Students need to understand the business models behind credit card companies as well as other financial service companies. Why? It provides a roadmap for consumers as to how they should use the financial product to AVOID becoming a profitable part of that business model. NerdWallet has a report out about credit card trends, which included this chart showing how credit card companies make money:
You might ask your students to rank order the following non-cash payment types from most common to least common and see how they do:
- Credit cards
- Prepaid debit cards (often called prepaid cards)
- Debit cards (what comes with your checking account)
- ACH (automated clearinghouse payments – see definition below)
The Federal Reserve is out with their triennial report on non-cash payment trends and there are some fascinating charts within it (look for more over the coming week). Today, we focus on the big picture…what are the trends in how people are paying for stuff in a non-cash way?
From Financial Times (sub. required):
Answer: A LOT! Almost $23 BILLION in 2016 based on estimates from Instinet
These reward programs provide cash back or points (that can be exchanged for goods or services) to cardholders based on their spending habits. The FT article answers a few questions that students might have:
Happy New Year! Welcome back to school. I know that banking tends to be a unit that many of you teach early in the semester so this data should prove particularly timely. I have posted on this topic several times but have some new data to report about the three largest U.S. banks and their fees from overdraft charges (from Financial Times, subscription required):
This quarterly data on the three largest banks shows how fees tend to grow over the course of the year as evidenced by the quarterly data from 2015. So, back to the question about how much they are charging for overdrafts…Let’s make the math easy and say $400mm per quarter or $1.6 billion a year for each of the three banks totaling $4.8 billion for the three of them combined. Some other nuggets from the FT article:
This one surprised me. Maybe we should continue to teach check-writing after all!
Answer (from Qualtrics survey): 42%
I received an email from a personal finance curriculum in my inbox this morning (nothing unusual here, I get a lot of them:). The provider was encouraging their educators to update their curriculum since they had heard some were still using their 2001 edition (Remember Friends? That was the top TV show in 2001). Yikes! Quick digression, ok, let’s call it a commercial: Since NGPF makes all of its content available online, we make real-time updates when circumstances change, such as when the FAFSA becomes available three months earlier.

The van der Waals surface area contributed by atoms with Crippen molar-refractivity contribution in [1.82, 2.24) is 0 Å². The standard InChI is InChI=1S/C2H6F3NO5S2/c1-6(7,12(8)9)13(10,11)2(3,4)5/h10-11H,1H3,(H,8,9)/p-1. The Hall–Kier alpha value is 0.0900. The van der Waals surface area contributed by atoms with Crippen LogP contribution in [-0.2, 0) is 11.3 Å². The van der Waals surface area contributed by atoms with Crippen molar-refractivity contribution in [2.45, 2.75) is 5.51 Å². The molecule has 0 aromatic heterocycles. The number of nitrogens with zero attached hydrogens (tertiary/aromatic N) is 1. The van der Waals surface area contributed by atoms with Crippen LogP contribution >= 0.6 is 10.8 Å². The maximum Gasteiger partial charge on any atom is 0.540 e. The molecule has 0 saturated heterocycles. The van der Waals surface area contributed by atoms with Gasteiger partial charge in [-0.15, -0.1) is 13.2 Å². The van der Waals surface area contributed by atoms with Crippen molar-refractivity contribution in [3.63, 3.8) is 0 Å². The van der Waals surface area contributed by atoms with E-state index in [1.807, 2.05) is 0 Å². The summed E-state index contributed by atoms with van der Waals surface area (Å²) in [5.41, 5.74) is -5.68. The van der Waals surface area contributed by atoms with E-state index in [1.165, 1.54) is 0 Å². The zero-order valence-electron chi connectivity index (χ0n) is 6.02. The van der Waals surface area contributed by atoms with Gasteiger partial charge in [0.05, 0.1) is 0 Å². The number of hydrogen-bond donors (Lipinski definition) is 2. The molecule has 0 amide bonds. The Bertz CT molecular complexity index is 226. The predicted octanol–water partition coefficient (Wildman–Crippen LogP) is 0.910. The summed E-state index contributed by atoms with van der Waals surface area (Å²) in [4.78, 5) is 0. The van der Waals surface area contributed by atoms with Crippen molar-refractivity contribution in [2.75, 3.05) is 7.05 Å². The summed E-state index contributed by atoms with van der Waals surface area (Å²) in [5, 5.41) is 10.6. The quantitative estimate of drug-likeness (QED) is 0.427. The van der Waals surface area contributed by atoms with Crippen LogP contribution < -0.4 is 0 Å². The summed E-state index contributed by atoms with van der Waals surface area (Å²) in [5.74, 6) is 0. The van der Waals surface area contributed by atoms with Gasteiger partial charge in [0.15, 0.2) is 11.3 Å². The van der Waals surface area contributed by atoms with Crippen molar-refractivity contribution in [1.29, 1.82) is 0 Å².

I thought it would be interesting to think about how the financial services industry has changed since 2001. In other words, what are students missing if they are being taught from a 2001 edition?
- How we bank:
- Even as late as 2002, mobile banking was being defined as “making a transaction by calling a call center using a mobile device (Mobile Banking Systems and Technologies paper). How quaint!
- Today, 53% of smart phone owners with a bank account used mobile banking services (no longer defined as calling a call center from a mobile phone) based on a Federal Reserve study.
Answer (from Newcastle University research): About 6 seconds (yikes!) [This should grab your students attention!]
According to new a paper authored by Newcastle University researchers, hackers can mine your financial information using simple guesswork, spread out across multiple websites. When the process, known as a Distributed Guessing Attack, is coupled with a specifically designed toolkit, it isn’t very hard to exploit the security systems of major e-commerce sites…
Here’s a 31 second video explaining the technique:
This image on the right may become a thing of the past if Amazon has their way! But first, I must digress…
For those who have listened to my podcast or read my blog, you probably know about the first stock I purchased in the fall of 1989. I took a few hundred dollars from my first paycheck and walked on down to the Quick and Reilly brokerage office in Boston and set up an account (the concept of online trading still about five years away). Thirty minutes later, I had my 100 shares of a company called CheckRobot in my account (and the riches were going to flow). Their innovation: automated checkout lines. Customers would skip the checkout line and be able to scan their own items and take their groceries and their receipt and pay at a centralized pay station. Customers would love it, companies would love the labor-saving aspect of it (one clerk for 5 checkout lines) and orders would flow in…well that’s not how it happened. Adoption was slow to non-existent, the company ran low on funds and was forced into a merger where shareholders got very little:( I got a valuable lesson in risk.